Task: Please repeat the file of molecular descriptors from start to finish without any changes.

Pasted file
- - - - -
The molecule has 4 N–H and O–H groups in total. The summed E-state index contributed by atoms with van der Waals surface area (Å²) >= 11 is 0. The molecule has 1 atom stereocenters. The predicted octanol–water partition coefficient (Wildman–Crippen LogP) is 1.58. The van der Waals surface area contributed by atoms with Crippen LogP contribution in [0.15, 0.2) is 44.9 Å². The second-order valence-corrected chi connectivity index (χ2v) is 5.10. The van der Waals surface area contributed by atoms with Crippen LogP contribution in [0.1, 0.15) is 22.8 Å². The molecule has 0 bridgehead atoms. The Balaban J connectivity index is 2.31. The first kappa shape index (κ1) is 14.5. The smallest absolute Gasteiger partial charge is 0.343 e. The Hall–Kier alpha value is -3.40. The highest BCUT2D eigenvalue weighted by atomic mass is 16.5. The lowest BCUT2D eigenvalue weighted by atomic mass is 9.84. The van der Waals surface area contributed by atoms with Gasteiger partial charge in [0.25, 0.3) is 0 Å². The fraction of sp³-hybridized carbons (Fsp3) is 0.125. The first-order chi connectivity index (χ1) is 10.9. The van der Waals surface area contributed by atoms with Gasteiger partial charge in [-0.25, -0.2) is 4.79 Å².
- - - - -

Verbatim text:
The molecule has 4 N–H and O–H groups in total. The summed E-state index contributed by atoms with van der Waals surface area (Å²) >= 11 is 0. The molecule has 1 atom stereocenters. The predicted octanol–water partition coefficient (Wildman–Crippen LogP) is 1.58. The van der Waals surface area contributed by atoms with Crippen LogP contribution in [0.15, 0.2) is 44.9 Å². The second-order valence-corrected chi connectivity index (χ2v) is 5.10. The van der Waals surface area contributed by atoms with Crippen LogP contribution in [0.1, 0.15) is 22.8 Å². The molecule has 0 bridgehead atoms. The Balaban J connectivity index is 2.31. The first kappa shape index (κ1) is 14.5. The smallest absolute Gasteiger partial charge is 0.343 e. The Hall–Kier alpha value is -3.40. The highest BCUT2D eigenvalue weighted by atomic mass is 16.5. The lowest BCUT2D eigenvalue weighted by atomic mass is 9.84. The van der Waals surface area contributed by atoms with Gasteiger partial charge in [0.25, 0.3) is 0 Å². The fraction of sp³-hybridized carbons (Fsp3) is 0.125. The first-order chi connectivity index (χ1) is 10.9. The van der Waals surface area contributed by atoms with Gasteiger partial charge in [-0.25, -0.2) is 4.79 Å².